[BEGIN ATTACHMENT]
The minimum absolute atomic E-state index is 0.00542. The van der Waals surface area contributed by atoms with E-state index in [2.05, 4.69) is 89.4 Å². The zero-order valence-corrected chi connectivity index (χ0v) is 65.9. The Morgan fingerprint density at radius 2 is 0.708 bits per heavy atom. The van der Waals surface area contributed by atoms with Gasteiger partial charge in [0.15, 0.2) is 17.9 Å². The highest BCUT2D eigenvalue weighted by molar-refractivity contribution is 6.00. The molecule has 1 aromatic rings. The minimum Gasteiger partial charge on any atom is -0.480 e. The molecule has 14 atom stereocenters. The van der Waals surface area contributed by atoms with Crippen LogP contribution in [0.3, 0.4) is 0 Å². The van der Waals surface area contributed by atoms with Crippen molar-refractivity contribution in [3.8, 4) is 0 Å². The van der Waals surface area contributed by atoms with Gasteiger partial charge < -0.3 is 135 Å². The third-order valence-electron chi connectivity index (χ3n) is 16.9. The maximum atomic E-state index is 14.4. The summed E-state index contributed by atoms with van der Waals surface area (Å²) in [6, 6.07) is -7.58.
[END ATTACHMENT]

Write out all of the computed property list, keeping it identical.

The minimum absolute atomic E-state index is 0.00542. The van der Waals surface area contributed by atoms with E-state index in [2.05, 4.69) is 89.4 Å². The zero-order valence-corrected chi connectivity index (χ0v) is 65.9. The Morgan fingerprint density at radius 2 is 0.708 bits per heavy atom. The van der Waals surface area contributed by atoms with Gasteiger partial charge in [0.15, 0.2) is 17.9 Å². The highest BCUT2D eigenvalue weighted by molar-refractivity contribution is 6.00. The molecule has 1 aromatic rings. The minimum Gasteiger partial charge on any atom is -0.480 e. The molecule has 14 atom stereocenters. The van der Waals surface area contributed by atoms with Crippen LogP contribution in [0.3, 0.4) is 0 Å². The van der Waals surface area contributed by atoms with Crippen molar-refractivity contribution in [3.8, 4) is 0 Å². The van der Waals surface area contributed by atoms with Gasteiger partial charge < -0.3 is 135 Å². The third-order valence-electron chi connectivity index (χ3n) is 16.9. The maximum atomic E-state index is 14.4. The summed E-state index contributed by atoms with van der Waals surface area (Å²) in [6, 6.07) is -7.58.